Copyright 1997 by Mark Bennett. These pages may be copied or printed for personal use so long as they remain complete and include this copyright message.

These pages are available to download as a 82k zip file which may be freely installed on any machine.

This is a rough starter guide to CNC programming not a machine manual, no responsibility can be taken by the site operators for any loss or damage resulting from the application of the principles described here. Read your manuals for precise details of your machines.


Program structure

Address letters



How to put it all together

Reference Pages


I'm a CNC Programmer with almost 10 years experience mainly on 4 and 5 axis Routers machining thermoformed plastic components.

Although there are standards for CNC controls most machine manufacturers have their own ways of doing things. In my experience these are the most common features across a range of machines. This is a rough starter guide to programming, not a machine tool manual.

Read your manuals to gain knowledge about your specific machines.

Program Structure

A "CNC Program" is made up of one or more "BLOCKS". Each block contains one or more "WORDS". A word is generally an "ADDRESS REGISTER" followed by a "VALUE".

An example of a Block is N540 G2 X30 Y-20 R-12 M8

It contains the words N540, G2, X30, Y-20, R-12 and M8.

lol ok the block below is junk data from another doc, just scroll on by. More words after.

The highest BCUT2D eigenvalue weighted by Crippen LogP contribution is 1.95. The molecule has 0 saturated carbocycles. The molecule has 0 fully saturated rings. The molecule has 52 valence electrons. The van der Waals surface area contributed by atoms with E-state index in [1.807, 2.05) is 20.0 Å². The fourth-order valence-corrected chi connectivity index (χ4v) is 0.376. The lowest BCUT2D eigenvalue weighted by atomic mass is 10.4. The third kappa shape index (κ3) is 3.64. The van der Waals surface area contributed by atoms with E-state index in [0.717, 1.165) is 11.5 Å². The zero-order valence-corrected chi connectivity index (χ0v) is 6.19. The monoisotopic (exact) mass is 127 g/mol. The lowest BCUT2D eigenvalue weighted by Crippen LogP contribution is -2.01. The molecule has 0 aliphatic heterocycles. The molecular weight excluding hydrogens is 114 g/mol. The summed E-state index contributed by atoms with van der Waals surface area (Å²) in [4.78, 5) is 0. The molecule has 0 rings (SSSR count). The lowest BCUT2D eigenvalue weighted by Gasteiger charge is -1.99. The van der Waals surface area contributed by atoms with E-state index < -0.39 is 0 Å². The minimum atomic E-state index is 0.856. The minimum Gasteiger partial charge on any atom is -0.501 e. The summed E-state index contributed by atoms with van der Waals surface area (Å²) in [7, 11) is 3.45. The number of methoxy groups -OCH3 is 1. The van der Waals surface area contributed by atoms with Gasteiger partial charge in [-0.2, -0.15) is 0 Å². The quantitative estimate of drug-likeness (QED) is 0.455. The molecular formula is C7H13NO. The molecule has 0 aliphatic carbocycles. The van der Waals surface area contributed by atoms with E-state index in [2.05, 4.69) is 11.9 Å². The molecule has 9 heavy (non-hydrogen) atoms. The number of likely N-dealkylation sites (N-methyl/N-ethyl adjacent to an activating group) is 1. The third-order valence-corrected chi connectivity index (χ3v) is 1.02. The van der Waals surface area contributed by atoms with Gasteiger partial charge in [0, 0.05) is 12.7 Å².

The Addresses N, G, X, Y, R and M are used with the values 540, 2, 30, -20, -12 and 8

The machine control executes each block in turn. Additionally the words in a block are executed in a specific order. For example an M code instruction is executed before any axis movement in the block, so in the above block the coolant will come on at the start of the axis travel.

Some controls only allow each address letter once in a block, others allow a number of codes in the same block.

Some controls also demand leading zeros on values and codes, for example G02 not G2.

A block starts with a block number, it is normal practice to start at one hundred and go up in tens. This allows extra blocks to be added easily.

Generally it is only necessary to program changes, once a mode has been programmed it will remain active until another code from the same group is programmed.

Address register letters


G codes are preparatory functions, they control the way the machine generates axis movement.

Most G codes come in groups, for example G17, G18 and G19 are a group. Only one code in a group may be active at any one time, programming another code in that group switches to another mode.


Plane selection

Cutter radius compensation

Zero shift

Fixed cycles

Positioning mode

Datum shift


Program control codes




How to put it all together